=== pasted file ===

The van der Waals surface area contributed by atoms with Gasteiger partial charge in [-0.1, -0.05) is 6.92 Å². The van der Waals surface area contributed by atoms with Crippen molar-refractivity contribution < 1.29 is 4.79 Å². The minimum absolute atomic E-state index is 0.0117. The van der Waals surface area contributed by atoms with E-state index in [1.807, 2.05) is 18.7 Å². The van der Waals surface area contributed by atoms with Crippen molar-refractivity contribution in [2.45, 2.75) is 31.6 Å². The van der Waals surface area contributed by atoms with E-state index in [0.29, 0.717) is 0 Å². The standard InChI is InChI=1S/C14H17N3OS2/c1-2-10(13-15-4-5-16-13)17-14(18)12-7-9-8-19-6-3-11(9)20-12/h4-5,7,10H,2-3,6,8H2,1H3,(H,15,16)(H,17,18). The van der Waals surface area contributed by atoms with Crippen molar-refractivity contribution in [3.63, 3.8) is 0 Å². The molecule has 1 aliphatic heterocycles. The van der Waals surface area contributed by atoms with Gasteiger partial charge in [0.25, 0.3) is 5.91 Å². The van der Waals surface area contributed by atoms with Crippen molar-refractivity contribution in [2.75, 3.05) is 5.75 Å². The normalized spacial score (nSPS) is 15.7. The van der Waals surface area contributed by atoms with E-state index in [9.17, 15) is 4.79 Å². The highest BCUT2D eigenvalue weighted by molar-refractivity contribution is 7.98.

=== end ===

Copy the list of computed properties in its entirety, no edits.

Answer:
The van der Waals surface area contributed by atoms with Gasteiger partial charge in [-0.1, -0.05) is 6.92 Å². The van der Waals surface area contributed by atoms with Crippen molar-refractivity contribution < 1.29 is 4.79 Å². The minimum absolute atomic E-state index is 0.0117. The van der Waals surface area contributed by atoms with E-state index in [1.807, 2.05) is 18.7 Å². The van der Waals surface area contributed by atoms with Crippen molar-refractivity contribution in [2.45, 2.75) is 31.6 Å². The van der Waals surface area contributed by atoms with E-state index in [0.29, 0.717) is 0 Å². The standard InChI is InChI=1S/C14H17N3OS2/c1-2-10(13-15-4-5-16-13)17-14(18)12-7-9-8-19-6-3-11(9)20-12/h4-5,7,10H,2-3,6,8H2,1H3,(H,15,16)(H,17,18). The van der Waals surface area contributed by atoms with Crippen molar-refractivity contribution in [3.63, 3.8) is 0 Å². The molecule has 1 aliphatic heterocycles. The van der Waals surface area contributed by atoms with Gasteiger partial charge in [0.25, 0.3) is 5.91 Å². The van der Waals surface area contributed by atoms with Crippen molar-refractivity contribution in [2.75, 3.05) is 5.75 Å². The normalized spacial score (nSPS) is 15.7. The van der Waals surface area contributed by atoms with E-state index in [9.17, 15) is 4.79 Å². The highest BCUT2D eigenvalue weighted by molar-refractivity contribution is 7.98.